What is ophthalmic mitomycin and how does it work?
Ophthalmic mitomycin is a medication used to prevent scar tissue formation after certain eye surgeries. Mitomycin is a type of antitumor antibiotic that is typically used to stop the growth of cancer cells in certain types of cancers. Mitomycin stops cell growth and division by inhibiting DNA synthesis.
After an eye surgery, the wound healing process normally involves the growth of cells that form new tissue to close the wound. Ophthalmic mitomycin prevents the formation of new tissue which can close openings created in parts of the eye for fluid drainage or other reasons.
How is ophthalmic mitomycin used?
Ophthalmic mitomycin is a solution that is topically applied on the surgical site after the surgery. The surgical site is thoroughly irrigated after two minutes, because the medication can cause cell death if it gets into healthy eye tissue.
The uses of ophthalmic mitomycin include:
- Prevention of closure of the drainage hole after glaucoma filtration surgery (trabeculectomy), a procedure in which a tiny hole is made in the white layer of the eye (sclera), to drain the fluid in the anterior part of the eye (aqueous humor) and reduce intraocular pressure. Glaucoma is a degenerative eye disease that damages the optic nerve, and reducing intraocular pressure is the primary treatment for glaucoma.
- Prevention of recurrence after removal of pterygium, a benign growth in the conjunctiva.
- Prevention of clouding of the cornea (corneal haze) after corneal refractive surgery, a vision correction laser surgery.
What are the side effects of ophthalmic mitomycin?
Side effects of ophthalmic mitomycin may include:
- Bleb-related leak, ulceration, infection or other issues, known as blebitis. Bleb is a blister-like fluid collection on the eye surface through which the fluid drains out after glaucoma filtration surgery.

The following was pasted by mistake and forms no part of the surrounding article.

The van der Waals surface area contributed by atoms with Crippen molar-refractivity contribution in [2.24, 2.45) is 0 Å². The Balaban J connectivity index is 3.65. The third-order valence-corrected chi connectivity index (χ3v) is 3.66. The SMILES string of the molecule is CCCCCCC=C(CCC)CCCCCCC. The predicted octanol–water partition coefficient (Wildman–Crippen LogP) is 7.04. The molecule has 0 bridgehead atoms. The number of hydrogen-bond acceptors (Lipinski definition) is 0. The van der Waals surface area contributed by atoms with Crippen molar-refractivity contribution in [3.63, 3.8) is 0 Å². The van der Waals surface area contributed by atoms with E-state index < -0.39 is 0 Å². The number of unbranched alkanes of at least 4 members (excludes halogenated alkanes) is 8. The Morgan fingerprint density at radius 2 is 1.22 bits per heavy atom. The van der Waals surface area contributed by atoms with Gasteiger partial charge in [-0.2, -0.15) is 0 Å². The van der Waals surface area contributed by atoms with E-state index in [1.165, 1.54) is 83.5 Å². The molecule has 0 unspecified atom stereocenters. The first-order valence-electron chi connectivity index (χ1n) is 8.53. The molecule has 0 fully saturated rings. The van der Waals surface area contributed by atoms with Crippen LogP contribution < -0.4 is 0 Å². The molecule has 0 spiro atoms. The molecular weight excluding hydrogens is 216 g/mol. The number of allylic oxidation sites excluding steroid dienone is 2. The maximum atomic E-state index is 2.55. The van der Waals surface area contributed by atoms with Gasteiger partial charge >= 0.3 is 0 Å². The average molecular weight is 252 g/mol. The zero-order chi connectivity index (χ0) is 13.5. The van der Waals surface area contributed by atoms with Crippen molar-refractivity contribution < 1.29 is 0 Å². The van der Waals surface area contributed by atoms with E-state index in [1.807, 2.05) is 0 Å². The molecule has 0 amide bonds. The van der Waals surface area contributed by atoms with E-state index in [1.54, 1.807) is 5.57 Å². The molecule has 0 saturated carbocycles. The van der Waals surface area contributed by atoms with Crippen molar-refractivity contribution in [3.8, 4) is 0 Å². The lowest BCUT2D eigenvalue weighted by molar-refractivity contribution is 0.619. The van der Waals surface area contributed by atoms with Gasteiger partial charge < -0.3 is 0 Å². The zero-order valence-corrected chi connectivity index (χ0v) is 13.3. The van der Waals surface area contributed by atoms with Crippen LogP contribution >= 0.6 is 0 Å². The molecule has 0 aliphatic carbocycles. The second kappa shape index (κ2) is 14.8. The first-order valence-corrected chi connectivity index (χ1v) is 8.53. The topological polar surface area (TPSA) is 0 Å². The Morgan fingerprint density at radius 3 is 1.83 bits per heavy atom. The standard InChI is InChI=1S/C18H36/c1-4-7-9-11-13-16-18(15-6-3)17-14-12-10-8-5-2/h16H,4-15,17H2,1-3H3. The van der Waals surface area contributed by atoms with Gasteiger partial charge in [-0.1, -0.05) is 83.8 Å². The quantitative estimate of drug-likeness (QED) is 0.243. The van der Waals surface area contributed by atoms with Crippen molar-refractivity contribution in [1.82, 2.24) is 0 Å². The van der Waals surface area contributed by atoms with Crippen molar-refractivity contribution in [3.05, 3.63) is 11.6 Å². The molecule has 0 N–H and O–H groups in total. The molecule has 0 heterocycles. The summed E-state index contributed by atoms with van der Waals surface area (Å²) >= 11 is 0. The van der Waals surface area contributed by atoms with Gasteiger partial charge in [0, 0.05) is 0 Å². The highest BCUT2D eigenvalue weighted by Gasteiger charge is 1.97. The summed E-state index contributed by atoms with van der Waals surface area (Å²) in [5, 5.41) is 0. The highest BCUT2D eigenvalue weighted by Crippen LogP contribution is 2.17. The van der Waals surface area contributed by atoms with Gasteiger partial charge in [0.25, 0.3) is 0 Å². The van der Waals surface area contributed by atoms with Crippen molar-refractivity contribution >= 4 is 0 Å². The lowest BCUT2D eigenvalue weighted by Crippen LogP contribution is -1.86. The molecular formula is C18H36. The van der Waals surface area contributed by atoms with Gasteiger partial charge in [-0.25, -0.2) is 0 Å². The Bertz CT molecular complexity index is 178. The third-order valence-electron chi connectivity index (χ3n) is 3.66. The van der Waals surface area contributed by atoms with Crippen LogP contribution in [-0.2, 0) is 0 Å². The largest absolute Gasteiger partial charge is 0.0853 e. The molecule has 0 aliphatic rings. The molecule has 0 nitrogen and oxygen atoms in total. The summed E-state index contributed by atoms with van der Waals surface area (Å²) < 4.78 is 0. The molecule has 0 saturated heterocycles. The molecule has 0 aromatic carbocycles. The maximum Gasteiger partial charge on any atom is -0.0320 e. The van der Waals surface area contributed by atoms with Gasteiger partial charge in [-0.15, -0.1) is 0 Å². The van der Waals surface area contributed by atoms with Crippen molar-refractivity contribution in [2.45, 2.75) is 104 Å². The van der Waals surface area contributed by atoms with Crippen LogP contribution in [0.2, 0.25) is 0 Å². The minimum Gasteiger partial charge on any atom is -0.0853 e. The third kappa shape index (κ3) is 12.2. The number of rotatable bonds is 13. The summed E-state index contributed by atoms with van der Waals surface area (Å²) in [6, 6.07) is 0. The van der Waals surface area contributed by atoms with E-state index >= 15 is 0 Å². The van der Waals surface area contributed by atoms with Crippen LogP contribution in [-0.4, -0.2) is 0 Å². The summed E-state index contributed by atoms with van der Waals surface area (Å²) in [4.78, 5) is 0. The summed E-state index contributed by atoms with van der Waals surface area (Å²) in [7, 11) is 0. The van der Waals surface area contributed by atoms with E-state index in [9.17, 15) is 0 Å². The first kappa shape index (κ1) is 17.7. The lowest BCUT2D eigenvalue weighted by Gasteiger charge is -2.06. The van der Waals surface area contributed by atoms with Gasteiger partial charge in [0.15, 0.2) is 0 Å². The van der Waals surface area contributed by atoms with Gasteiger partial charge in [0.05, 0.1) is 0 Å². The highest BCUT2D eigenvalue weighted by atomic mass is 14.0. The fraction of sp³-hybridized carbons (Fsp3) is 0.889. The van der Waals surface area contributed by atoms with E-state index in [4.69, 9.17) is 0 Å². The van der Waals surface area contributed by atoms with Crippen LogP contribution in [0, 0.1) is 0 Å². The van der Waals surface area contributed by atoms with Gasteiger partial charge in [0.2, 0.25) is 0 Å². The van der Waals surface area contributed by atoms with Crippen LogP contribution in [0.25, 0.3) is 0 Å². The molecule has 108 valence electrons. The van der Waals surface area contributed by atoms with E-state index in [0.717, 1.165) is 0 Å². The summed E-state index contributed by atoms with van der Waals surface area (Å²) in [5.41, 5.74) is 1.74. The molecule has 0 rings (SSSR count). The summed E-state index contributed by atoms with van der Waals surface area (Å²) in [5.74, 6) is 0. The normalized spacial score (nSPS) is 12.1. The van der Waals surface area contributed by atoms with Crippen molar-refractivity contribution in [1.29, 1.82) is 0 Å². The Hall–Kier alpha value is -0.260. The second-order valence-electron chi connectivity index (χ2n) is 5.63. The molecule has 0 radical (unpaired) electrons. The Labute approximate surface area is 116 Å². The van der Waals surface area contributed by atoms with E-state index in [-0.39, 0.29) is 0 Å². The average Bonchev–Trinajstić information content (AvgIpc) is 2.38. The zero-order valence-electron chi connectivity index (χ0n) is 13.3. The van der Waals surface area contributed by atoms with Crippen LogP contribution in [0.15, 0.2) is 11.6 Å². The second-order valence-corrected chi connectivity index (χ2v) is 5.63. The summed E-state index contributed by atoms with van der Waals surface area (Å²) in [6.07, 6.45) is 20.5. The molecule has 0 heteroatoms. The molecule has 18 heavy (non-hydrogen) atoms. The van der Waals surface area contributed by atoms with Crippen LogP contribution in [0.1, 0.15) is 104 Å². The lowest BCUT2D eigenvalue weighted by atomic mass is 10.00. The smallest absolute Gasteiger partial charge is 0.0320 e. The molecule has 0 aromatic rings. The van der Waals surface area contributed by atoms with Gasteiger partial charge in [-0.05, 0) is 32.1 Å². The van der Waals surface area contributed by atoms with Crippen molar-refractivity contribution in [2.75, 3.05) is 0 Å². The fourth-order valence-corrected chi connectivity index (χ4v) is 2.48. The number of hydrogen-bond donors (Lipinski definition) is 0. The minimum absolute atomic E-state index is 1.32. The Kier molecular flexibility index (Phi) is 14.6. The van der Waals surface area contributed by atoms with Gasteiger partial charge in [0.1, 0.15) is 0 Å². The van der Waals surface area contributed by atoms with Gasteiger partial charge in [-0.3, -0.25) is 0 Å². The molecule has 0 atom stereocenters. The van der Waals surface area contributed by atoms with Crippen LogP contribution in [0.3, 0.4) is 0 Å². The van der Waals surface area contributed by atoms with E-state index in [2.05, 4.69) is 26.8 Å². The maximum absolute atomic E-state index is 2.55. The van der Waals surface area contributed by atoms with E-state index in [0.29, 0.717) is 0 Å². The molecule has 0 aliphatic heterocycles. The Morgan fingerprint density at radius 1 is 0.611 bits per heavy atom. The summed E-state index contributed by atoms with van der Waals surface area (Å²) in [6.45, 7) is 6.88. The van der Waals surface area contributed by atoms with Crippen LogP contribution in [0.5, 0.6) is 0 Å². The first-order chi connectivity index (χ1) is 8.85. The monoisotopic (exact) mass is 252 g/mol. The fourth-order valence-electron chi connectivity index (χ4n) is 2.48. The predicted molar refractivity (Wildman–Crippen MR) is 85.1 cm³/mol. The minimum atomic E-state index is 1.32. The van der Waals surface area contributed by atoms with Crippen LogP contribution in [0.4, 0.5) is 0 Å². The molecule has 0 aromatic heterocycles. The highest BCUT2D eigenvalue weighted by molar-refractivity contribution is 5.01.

- Corneal reactions such as corneal damage, corneal adhesion to the iris, corneal inflammation, and detachment of Descemet’s membrane, an inner corneal layer.
- Decreased intraocular pressure (hypotony) and resultant complications
- Inflammation of the intraocular cavities (endophthalmitis)
- Cataract formation
- Opacification of the capsule around the lens
- Retinal tear or detachment
- Wound opening (dehiscence)
- Vascular problems such as anterior chamber blood pooling, retinal vein block, hemorrhage in the retina, vitreous or conjunctiva, and blood clot
- Macular edema (swelling of macula, the central portion of the retina)
- Sclera thinning or ulceration
- Swelling or hemorrhage of the optic disc, the area where the retina connects to the optic nerve
- Malignant glaucoma, in which the aqueous humor flows into the vitreous cavity and increases pressure in the posterior eye segment
- Obstruction of tear drainage system
- Conjunctival degeneration
- Upper eyelid detraction
- Reduced visual acuity
- Vision loss
Information contained herein is not intended to cover all possible side effects, precautions, warnings, drug interactions, allergic reactions, or adverse effects. Check with your doctor or pharmacist to make sure these drugs do not cause any harm when you take them along with other medicines. Never stop taking your medication and never change your dose or frequency without consulting your doctor.